In 1960, researches found a Norse settlement at L’Anse aux Meadows, which is located on the northern end of the island of Newfoundland, today known as the Canadian province of Newfoundland and Labrador. The discovery served as evidence that the Vikings had entered parts of North America 500 years before Christopher Columbus. According to the Sagas of Icelanders, the great explorer Leif Ericson established a Norse settlement in North America named Vinland around the year 1000.
Vinland is also mentioned in the work of Adam of Bremen in (1075) and in the Book of Icelanders compiled in 1122 by Ari the Wise. According to the books, North America was spotted around the year 986 by Bjarni Herjolfsson, who was blown off course on a exploration trip from Iceland to Greenland. It was precisely his stories that caught the attention of Leif Ericson.
In 1957, news that the Vinland map really exists were released to the public. It is claimed to be a 15th-century world map that holds unique and priceless information about the early Norse exploration of America. In addition to showing Asia, Africa, and Europe, the map depicts a landmass located southwest of Greenland in the Atlantic Ocean. It was called Vinland. The discovery shocked historians who then tried to explain the origins of the map. The parchment of the Vinland map shows a representative date of somewhere between 1423 and 1445.
In the next deacade, it was announced that a chemical analyses of the map showed ink ingredients from the 20th-century. More specifically, the presence of anatase, which is a synthetic pigment used since the 1920s, however, natural anatase has been found in various Mediaeval manuscripts and documents. The situation became even more difficult because of the fact that the map was coated with an unknown substance in the 1950s, possibly created by nuclear tests on the document.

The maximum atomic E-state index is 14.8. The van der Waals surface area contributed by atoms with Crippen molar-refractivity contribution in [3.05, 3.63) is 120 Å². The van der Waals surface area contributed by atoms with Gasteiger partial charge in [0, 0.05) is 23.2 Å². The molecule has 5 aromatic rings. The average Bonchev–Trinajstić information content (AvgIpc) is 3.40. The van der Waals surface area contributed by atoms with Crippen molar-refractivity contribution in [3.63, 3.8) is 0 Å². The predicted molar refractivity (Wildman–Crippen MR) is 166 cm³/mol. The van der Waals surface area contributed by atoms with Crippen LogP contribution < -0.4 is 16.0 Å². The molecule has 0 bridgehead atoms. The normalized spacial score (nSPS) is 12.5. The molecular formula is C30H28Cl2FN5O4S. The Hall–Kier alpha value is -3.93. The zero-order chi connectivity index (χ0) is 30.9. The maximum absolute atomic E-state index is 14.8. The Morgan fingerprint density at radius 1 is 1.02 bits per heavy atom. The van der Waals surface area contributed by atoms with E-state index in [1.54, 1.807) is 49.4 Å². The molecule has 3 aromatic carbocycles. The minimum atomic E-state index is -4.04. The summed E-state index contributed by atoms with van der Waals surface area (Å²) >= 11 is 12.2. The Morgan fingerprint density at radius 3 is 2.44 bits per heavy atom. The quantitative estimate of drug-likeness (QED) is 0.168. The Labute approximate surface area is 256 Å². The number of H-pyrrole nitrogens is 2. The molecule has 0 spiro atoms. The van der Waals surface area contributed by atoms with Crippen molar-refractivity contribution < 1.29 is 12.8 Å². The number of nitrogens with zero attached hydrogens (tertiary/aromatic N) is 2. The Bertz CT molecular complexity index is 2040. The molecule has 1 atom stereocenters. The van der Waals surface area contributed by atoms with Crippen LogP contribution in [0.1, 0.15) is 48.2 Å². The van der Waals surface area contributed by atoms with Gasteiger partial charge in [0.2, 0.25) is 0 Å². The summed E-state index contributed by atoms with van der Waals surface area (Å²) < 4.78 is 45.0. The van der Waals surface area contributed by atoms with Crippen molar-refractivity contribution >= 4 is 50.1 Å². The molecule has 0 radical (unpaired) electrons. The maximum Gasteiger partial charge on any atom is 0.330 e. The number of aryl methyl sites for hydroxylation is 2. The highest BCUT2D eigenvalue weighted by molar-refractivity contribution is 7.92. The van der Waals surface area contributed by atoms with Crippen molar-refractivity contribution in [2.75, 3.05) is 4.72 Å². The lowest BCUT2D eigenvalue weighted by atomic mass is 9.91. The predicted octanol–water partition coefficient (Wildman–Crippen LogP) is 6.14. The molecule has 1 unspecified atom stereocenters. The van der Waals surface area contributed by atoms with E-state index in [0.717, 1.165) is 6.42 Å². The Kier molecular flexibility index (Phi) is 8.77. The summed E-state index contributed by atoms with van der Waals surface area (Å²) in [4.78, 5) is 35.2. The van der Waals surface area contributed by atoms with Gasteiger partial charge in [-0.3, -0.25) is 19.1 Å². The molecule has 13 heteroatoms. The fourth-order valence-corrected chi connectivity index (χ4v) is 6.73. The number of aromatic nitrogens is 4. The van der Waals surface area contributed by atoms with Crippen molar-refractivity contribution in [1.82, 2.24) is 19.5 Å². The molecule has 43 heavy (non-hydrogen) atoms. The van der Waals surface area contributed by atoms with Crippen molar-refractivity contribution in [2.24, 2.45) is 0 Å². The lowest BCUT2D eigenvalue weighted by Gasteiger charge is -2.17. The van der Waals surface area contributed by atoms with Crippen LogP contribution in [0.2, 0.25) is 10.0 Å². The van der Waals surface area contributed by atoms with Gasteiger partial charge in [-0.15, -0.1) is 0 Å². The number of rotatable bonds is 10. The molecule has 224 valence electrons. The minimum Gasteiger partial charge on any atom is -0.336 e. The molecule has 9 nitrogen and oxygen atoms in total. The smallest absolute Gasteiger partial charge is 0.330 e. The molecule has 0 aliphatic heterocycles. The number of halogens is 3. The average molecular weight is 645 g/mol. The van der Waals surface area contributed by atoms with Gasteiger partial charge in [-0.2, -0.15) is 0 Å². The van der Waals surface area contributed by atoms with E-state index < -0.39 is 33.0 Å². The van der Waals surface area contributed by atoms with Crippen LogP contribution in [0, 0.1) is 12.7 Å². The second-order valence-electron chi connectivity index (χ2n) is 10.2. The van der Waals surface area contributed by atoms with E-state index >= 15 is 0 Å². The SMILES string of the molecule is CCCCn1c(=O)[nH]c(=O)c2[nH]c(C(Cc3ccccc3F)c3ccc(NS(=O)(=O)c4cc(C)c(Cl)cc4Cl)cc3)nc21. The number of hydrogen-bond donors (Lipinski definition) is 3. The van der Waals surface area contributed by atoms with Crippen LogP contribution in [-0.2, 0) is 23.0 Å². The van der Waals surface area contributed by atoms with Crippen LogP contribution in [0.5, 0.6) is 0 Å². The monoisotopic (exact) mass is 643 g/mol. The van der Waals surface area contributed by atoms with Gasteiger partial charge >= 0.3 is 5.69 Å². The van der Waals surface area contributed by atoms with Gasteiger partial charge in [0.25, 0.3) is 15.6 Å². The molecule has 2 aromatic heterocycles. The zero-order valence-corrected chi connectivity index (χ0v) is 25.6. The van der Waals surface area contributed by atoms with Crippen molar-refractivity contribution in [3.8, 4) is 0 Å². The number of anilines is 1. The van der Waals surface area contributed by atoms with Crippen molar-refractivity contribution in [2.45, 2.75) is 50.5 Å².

The Vinland map seems to depict Greenland as an island with a remarkably close representation of the real shape and orientation. However, Norway is depicted very inaccurately. The map also shows an area that may represent Japan. It seems to not only show Honshu, but also Hokkaido and Sakhalin, which were omitted even in Oriental maps from the 15th century.
Many historians believe that the map might be a copy of one developed by Italian sailor, Andrea Bianco in the 1430s. Some have placed the land of Vinland as far south as New England or Rhode Island.
This might be the first map in the world to show North America. It seems that we need to rethink our history, because the world was already explored way earlier than we believe. It’s interesting to note that recent discoveries suggest even ancient Romans have reached America. Even if the Vinland map is a forgery, there is no doubt that Vikings traveled to America hundreds of years before Western Europeans.